|- AcceptDialog.hpp
|- AnimatedSprite.hpp
\- ...
- lib
\- godot_cpp_bindings.lib
- src
\- init.cpp (THIS IS YOUR CPP FILE!  Get a sample one from [x].)


Finally, we can build our CPP file using this command in the root of CPU_v1: cl /Fosrc\init.obj /c src\init.cpp /TP /nologo -EHsc -D_DEBUG /MDd /I. /Iinclude /Iinclude\core /ID:\Source\godot\modules\gdnative\include

Make a good note of those trailing '/I's. The specify the include folders. If you get a message about "Missing whatever.h" then you've got one wrong.

/Fosrc\init.obj specifies the output object. /c src\init.cpp specifies our source file.

#### CHECKPOINT: We have our .obj file from our init.cpp!

Last step, we can link our two objects together. cl /LD lib\godot_cpp_bindings.lib src\init.obj /link /DLL /OUT:init.dll

This will take our lib and our source object and will produce init.dll -- something we can use in Godot's Native library.

Shout out to MathJax/ASCIIMath for being awesome.

### Motivation and Problem Statement

We're launching a ball with a great deal of force at a wall. We can describe our wall with four points in 3D space: a = [x, y, z], b = [x, y, z], and so on for c and d. Our ball travels along a straight line path called bbL. It's origin is p_0 and it's moving towards p_1.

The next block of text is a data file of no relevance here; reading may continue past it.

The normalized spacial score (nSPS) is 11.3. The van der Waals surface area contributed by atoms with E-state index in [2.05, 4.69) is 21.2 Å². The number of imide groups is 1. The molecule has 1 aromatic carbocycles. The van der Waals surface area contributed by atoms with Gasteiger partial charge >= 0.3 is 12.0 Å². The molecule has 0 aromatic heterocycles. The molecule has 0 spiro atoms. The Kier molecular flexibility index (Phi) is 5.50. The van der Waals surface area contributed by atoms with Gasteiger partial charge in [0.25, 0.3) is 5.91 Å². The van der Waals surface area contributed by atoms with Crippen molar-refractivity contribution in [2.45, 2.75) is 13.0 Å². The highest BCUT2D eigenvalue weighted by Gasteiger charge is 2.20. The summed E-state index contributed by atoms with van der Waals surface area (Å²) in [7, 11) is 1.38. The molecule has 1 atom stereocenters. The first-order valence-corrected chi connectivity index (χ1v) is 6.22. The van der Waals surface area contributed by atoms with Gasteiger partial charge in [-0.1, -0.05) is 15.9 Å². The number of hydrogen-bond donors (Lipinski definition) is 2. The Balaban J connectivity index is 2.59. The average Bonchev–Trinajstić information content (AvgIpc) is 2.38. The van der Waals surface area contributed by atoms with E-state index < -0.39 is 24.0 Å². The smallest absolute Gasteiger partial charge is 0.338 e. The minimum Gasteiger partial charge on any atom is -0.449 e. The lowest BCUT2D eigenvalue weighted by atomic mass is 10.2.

There is some redundancy. I picked four points for our wall because it makes intuitive sense, but we're going to be applying this method on only three of those four points, the triangle Delta abc. If you feel the compulsion to run this on a square, you can easily extend the approach to two triangles.

Let's begin with describing our plane. There are a few different formulations of the plane in 3D. For our purposes, the 'normal + offset' configuration is the easiest. We'll figure out the normal (think a straight line pointing out of the wall) from our three points.

### A quick review of dot and cross

I'm going to assume that the idea of cross-product and dot product are familiar, but here's a very quick review in the interest of completeness.

a = (x, y, z)
b = (x, y, z)

a o. b = a_x * b_x + a_y * b_y + a_z * b_z

a ox b = [[a_y*b_z - a_z*b_y], [a_x*b_z - a_z*b_x], [a_x*b_y - a_y*b_x]]

Note that the dot product is a scalar and the cross product is a vector.

One other thing to realize: the dot product of orthogonal vectors is zero. The cross product of two vectors produces a vector that's orthogonal to both. If that's not clear, don't worry.

### The Normal